I just dropped the price of
the permaculture playing cards
for a wee bit.

 

 

uses include:
- infecting brains with permaculture
- convincing folks that you are not crazy
- gift giving obligations
- stocking stuffer
- gambling distraction
- an hour or two of reading
- find the needle
- find the 26 hidden names

clickity-click-click

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A washing machine that works with very low water pressure?  RSS feed

 
N Taylor
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Is it possible to buy such a washing machine nowadays? So far as I can tell, all modern washing machines require something resembling mains water pressure to operate, whereas in the good ol' days you could have as little water pressure as you liked - the machine just took a long time to fill. See http://www.whitegoodshelp.co.uk/low-water-pressure-and-washing-machines/ for further details if interested.

In a determined bid to rely only on gravity to supply our new home with water, we are only going to have a couple of metres of head.

Does anyone know if a washing machine can still be purchased anywhere that will run on very low water pressure? Can you think of any other way around this, besides buying some kind of pump?
 
Ann Torrence
steward
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Location: Torrey, UT; 6,840'/2085m; 7.5" precip; 125 frost-free days
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Have you ruled out portable washing machines for apartments and the like that are intended to be filled by the kitchen sink? There's a bunch of options on Amazon USA, but it looks like you might be elsewhere.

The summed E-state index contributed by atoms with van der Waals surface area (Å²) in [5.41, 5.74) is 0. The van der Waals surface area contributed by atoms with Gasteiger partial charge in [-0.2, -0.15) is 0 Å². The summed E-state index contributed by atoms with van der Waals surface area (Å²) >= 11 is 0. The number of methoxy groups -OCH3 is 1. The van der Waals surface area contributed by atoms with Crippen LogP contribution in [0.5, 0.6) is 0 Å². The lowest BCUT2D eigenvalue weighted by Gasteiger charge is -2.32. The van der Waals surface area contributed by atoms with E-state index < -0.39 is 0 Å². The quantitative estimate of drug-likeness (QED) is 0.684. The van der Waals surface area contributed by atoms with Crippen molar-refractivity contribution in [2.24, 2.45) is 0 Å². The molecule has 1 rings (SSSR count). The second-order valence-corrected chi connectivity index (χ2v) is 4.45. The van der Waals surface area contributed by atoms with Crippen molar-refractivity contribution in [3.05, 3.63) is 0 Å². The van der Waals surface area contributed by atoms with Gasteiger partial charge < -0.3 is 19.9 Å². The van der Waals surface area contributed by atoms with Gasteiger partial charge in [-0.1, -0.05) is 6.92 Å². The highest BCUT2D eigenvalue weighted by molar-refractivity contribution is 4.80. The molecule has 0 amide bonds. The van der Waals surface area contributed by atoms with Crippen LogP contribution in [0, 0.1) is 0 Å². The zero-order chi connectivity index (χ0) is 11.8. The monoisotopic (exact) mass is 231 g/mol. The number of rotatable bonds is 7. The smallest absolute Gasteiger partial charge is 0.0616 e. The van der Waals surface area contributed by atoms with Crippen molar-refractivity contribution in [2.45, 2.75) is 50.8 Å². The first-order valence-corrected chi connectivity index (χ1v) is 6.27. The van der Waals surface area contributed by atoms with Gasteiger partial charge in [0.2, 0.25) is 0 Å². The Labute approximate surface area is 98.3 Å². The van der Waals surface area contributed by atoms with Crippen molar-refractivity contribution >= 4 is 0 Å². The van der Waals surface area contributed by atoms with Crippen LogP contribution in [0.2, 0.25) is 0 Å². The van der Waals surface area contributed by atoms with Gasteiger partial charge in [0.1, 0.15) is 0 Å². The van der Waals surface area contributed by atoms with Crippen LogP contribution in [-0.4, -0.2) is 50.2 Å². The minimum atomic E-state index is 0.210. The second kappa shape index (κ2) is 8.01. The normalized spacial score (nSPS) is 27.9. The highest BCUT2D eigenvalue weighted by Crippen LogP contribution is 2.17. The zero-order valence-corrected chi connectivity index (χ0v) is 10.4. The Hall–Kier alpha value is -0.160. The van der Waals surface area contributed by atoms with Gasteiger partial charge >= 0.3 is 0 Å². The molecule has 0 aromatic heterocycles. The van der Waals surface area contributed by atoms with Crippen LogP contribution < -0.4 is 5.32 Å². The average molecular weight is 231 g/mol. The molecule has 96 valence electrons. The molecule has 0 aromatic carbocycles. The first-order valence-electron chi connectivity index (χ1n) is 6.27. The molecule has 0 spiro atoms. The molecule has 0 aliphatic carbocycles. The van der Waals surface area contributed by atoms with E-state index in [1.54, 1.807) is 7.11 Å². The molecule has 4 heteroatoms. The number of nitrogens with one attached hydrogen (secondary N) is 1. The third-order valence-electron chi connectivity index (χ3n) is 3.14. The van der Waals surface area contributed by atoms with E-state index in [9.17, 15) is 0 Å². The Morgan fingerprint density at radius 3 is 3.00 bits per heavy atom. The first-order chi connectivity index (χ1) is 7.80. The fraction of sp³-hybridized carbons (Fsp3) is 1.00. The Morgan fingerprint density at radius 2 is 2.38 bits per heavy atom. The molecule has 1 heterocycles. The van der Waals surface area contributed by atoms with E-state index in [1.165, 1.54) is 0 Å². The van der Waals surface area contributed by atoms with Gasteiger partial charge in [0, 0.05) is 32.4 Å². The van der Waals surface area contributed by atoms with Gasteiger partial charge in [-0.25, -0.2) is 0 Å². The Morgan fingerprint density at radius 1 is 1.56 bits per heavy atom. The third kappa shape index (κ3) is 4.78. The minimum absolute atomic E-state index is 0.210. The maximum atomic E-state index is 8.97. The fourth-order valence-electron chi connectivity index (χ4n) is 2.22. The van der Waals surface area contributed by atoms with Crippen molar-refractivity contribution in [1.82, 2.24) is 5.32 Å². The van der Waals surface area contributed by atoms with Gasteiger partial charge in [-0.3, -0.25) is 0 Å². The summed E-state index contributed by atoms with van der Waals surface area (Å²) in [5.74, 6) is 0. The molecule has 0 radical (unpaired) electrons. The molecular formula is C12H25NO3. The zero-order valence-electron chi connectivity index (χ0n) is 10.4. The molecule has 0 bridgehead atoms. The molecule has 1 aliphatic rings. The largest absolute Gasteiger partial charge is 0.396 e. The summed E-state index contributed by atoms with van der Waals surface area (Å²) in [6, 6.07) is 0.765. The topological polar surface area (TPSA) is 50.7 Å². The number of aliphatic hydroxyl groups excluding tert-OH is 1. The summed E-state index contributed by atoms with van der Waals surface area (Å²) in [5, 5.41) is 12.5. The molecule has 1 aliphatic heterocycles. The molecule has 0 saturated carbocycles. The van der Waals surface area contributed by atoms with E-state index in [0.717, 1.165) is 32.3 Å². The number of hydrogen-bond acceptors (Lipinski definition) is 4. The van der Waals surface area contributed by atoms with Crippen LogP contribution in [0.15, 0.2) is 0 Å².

Larisa Walk
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Location: South of Winona, Minnesota
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We have a very small Haier washing machine (it fit in the back of a GeoMetro when we bought it). You can fill it from the hose attachment, or you can fill it with a bucket, so if it doesn't work on low water pressure there is a way around that. I like it because I can run the wash water into the adjacent laundry sink and use that water to presoak the next load. I also capture the rinse water (after draining the presoak water) and use it by bucketing or siphoning it back to the machine to wash the next load. Our house water is entirely provided by a rainwater cistern so we don't want to waste any. Because it's rainwater our soap needs are very minimal - about a tablespoon of Dr. Bronner's Sal Suds per load.

In our prior home, we also had a rainwater system but it was gravity fed. We did our laundry by hand, with a toilet plunger, and a hand wringer (we still use the plunger as an assist for the washing machine and in the sink). We did have a small pump to fill the shower tank upstairs which was heated by solar or a loop through the wood stove. Now we have a very small pressure pump and tank. You don't need anything huge to run an energy/water conscious home. It's something you can add at a later date if the gravity system doesn't work out as planned.
 
Glenn Herbert
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Location: Upstate NY, zone 5
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My first thought was to look for a vintage wringer washer. Ebay brought up a bunch of them in good condition at $200-$400, but when I looked on ebay.co.uk there was nothing but toys and pictures. The real ones that showed up there were from the US.

To get higher water pressure you would obviously need some sort of pump, but it doesn't necessarily need to be electric. How much flow do you have at your 2m head? If there is spare capacity, you could rig a hydraulic ram which would pump continuously at a low rate to fill a high tank or pressure vessel.
http://www.allspeeds.co.uk/hydraulic-ram-pump/